Skip to main content

Inflammatory nociception diminishes dopamine release and increases dopamine D2 receptor mRNA in the rat's insular cortex



The insular cortex (IC) receives somatosensory afferent input and has been related to nociceptive input. It has dopaminergic terminals and D1 (D1R) -excitatory- and D2 (D2R) -inhibitory- receptors. D2R activation with a selective agonist, as well as D1R blockade with antagonists in the IC, diminish neuropathic nociception in a nerve transection model. An intraplantar injection of carrageenan and acute thermonociception (plantar test) were performed to measure the response to inflammation (paw withdrawal latency, PWL). Simultaneously, a freely moving microdyalisis technique and HPLC were used to measure the release of dopamine and its metabolites in the IC. Plantar test was applied prior, one and three hours after inflammation. Also, mRNA levels of D1 and D2R's were measured in the IC after three hours of inflammation.


The results showed a gradual decrease in the release of dopamine, Dopac and HVA after inflammation. The decrease correlates with a decrease in PWL. D2R's increased their mRNA expression compared to the controls. In regard of D1R's, there was a decrease in their mRNA levels compared to the controls.


Our results showed that the decreased extracellular levels of dopamine induced by inflammation correlated with the level of pain-related behaviour. These results also showed the increase in dopaminergic mediated inhibition by an increase in D2R's and a decrease in D1R's mRNA. There is a possible differential mechanism regarding the regulation of excitatory and inhibitory dopaminergic receptors triggered by inflammation.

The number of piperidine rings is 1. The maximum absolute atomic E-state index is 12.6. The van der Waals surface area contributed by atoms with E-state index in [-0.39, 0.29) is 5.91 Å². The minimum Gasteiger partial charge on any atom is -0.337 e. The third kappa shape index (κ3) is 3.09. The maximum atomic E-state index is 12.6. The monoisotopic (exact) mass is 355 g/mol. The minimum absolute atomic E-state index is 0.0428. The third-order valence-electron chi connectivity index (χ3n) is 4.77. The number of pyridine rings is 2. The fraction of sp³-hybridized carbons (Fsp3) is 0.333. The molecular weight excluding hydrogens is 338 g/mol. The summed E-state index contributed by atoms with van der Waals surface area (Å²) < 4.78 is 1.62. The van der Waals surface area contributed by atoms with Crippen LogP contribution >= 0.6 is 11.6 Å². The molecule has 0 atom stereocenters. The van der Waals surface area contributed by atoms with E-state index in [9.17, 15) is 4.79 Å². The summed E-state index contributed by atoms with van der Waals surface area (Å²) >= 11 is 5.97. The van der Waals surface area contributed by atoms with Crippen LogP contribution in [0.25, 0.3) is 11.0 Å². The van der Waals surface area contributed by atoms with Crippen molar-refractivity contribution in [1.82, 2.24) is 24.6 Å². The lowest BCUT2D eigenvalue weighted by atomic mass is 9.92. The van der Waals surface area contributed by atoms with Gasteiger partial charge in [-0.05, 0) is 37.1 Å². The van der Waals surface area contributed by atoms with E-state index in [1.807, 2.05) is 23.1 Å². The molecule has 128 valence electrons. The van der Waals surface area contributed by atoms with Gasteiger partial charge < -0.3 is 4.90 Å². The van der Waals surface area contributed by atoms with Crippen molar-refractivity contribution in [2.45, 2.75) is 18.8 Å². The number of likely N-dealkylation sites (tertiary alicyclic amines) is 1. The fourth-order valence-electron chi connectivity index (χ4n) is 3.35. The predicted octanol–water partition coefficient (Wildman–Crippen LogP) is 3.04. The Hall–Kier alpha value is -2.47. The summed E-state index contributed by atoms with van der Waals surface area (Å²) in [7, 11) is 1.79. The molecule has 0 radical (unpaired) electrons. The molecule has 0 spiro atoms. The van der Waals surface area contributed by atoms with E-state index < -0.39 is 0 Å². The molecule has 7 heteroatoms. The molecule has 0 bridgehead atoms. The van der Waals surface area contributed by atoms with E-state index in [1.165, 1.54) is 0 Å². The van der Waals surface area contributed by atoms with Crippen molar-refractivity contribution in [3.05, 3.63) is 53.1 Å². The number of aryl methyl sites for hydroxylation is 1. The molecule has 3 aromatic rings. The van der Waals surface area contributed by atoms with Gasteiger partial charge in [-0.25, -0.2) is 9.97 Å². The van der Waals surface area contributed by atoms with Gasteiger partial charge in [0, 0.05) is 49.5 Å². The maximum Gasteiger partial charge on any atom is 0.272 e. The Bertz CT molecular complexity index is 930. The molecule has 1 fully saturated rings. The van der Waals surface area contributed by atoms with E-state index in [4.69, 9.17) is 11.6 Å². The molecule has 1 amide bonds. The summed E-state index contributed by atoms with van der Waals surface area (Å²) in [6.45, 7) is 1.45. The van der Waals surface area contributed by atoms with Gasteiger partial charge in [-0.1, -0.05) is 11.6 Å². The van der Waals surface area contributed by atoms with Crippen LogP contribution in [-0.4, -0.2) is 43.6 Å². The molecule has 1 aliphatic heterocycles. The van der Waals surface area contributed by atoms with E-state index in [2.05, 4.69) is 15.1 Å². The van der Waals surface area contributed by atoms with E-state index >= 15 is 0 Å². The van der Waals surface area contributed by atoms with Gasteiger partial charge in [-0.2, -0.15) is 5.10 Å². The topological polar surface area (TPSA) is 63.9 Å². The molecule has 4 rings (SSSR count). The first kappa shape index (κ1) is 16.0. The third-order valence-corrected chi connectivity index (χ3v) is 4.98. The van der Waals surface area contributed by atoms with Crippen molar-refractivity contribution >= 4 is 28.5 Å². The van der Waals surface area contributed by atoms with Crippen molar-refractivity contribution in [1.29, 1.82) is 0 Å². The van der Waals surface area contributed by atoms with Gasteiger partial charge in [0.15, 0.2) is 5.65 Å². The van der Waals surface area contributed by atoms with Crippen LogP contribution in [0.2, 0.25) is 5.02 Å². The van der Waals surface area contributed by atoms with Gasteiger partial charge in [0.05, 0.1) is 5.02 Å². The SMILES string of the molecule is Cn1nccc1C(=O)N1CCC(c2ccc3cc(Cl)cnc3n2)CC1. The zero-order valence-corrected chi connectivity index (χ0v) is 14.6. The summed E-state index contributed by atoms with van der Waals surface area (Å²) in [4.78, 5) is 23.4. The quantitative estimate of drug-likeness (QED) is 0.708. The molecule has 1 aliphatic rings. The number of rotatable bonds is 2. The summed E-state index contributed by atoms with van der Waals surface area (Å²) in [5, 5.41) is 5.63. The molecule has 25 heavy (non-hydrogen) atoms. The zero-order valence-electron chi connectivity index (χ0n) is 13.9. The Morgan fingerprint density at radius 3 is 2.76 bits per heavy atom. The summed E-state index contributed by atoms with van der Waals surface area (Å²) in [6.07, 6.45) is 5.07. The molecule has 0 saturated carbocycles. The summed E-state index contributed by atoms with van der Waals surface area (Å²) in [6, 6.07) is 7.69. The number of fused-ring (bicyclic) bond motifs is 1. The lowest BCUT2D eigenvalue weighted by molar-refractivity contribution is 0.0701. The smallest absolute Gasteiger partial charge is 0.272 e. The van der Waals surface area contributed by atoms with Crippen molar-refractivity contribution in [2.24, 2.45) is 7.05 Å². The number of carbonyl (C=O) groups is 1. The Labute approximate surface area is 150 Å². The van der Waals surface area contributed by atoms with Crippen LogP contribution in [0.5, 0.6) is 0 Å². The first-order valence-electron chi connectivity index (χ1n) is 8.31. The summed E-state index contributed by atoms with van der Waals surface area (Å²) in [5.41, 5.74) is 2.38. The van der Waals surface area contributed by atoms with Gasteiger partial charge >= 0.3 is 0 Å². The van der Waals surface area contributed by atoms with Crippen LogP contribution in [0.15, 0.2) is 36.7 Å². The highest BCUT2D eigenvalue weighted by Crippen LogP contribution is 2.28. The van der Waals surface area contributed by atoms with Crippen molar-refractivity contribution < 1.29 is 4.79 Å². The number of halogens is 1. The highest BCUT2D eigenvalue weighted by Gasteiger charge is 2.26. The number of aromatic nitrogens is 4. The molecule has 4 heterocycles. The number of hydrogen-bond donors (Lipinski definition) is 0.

The involvement of dopamine in the supraspinal modulation of pain processes has been widely described [1, 2]. This evidence was first provided, in the clinical field, by patients with Parkinson's disease who among other symptoms experience an altered pain perception [3]. Also, patients with diabetic polyneuropathy who had administration of L-dopa showed a decrease in pain [4]. Moreover, the role of dopamine D2 receptors became evident in the striatal binding capacity associated with response to cold pain [5].

Analogous to human research, evidence from animal studies indicates that the supraspinal dopaminergic system is widely involved in pain processing. Thus, the dopaminergic neurones in the nucleus accumbens are related with the suppression of tonic pain [6]. Furthermore, the electrical stimulation of the ventral tegmental area, which is a dopaminergic nucleus that projects to several pain matrix structures, diminishes pain related behaviour [79]. Also, the local administration of dopamine or its agonists in pain matrix structures such as the striatum, nucleus accumbens, anterior cingulate, ventrolateral orbitofrontal and insular cortices diminishes pain related behaviours [1015].